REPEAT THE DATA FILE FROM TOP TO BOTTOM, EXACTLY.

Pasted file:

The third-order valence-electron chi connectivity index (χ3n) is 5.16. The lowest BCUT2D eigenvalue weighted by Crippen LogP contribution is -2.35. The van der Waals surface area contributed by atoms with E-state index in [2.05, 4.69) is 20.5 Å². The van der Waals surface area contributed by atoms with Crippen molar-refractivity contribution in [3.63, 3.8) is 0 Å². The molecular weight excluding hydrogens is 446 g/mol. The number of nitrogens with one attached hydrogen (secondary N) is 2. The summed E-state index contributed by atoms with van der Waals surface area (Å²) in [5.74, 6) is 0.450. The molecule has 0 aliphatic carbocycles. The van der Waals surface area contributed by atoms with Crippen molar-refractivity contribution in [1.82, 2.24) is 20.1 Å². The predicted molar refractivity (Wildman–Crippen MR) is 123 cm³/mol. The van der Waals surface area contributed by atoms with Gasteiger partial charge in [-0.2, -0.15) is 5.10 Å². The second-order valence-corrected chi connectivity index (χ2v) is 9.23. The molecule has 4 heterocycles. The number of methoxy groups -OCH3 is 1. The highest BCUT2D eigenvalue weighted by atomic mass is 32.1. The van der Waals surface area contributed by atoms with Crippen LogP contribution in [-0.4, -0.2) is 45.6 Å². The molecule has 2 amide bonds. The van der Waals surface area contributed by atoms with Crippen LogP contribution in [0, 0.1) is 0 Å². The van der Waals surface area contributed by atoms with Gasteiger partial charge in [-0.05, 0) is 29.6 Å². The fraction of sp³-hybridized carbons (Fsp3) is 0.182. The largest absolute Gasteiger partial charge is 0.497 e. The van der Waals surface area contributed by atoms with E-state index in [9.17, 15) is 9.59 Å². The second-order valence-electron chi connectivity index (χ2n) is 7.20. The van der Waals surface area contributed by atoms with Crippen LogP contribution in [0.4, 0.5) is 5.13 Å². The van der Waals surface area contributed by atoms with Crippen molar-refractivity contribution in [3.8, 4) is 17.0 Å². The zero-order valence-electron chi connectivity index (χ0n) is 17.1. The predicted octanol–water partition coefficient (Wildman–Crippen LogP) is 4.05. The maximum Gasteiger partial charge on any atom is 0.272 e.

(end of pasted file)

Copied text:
The third-order valence-electron chi connectivity index (χ3n) is 5.16. The lowest BCUT2D eigenvalue weighted by Crippen LogP contribution is -2.35. The van der Waals surface area contributed by atoms with E-state index in [2.05, 4.69) is 20.5 Å². The van der Waals surface area contributed by atoms with Crippen molar-refractivity contribution in [3.63, 3.8) is 0 Å². The molecular weight excluding hydrogens is 446 g/mol. The number of nitrogens with one attached hydrogen (secondary N) is 2. The summed E-state index contributed by atoms with van der Waals surface area (Å²) in [5.74, 6) is 0.450. The molecule has 0 aliphatic carbocycles. The van der Waals surface area contributed by atoms with Crippen molar-refractivity contribution in [1.82, 2.24) is 20.1 Å². The predicted molar refractivity (Wildman–Crippen MR) is 123 cm³/mol. The van der Waals surface area contributed by atoms with Gasteiger partial charge in [-0.2, -0.15) is 5.10 Å². The second-order valence-corrected chi connectivity index (χ2v) is 9.23. The molecule has 4 heterocycles. The number of methoxy groups -OCH3 is 1. The highest BCUT2D eigenvalue weighted by atomic mass is 32.1. The van der Waals surface area contributed by atoms with Crippen LogP contribution in [-0.4, -0.2) is 45.6 Å². The molecule has 2 amide bonds. The van der Waals surface area contributed by atoms with Crippen LogP contribution in [0, 0.1) is 0 Å². The van der Waals surface area contributed by atoms with Gasteiger partial charge in [-0.05, 0) is 29.6 Å². The fraction of sp³-hybridized carbons (Fsp3) is 0.182. The largest absolute Gasteiger partial charge is 0.497 e. The van der Waals surface area contributed by atoms with E-state index in [9.17, 15) is 9.59 Å². The second-order valence-electron chi connectivity index (χ2n) is 7.20. The van der Waals surface area contributed by atoms with Crippen LogP contribution in [0.4, 0.5) is 5.13 Å². The van der Waals surface area contributed by atoms with Crippen molar-refractivity contribution in [3.8, 4) is 17.0 Å². The zero-order valence-electron chi connectivity index (χ0n) is 17.1. The predicted octanol–water partition coefficient (Wildman–Crippen LogP) is 4.05. The maximum Gasteiger partial charge on any atom is 0.272 e.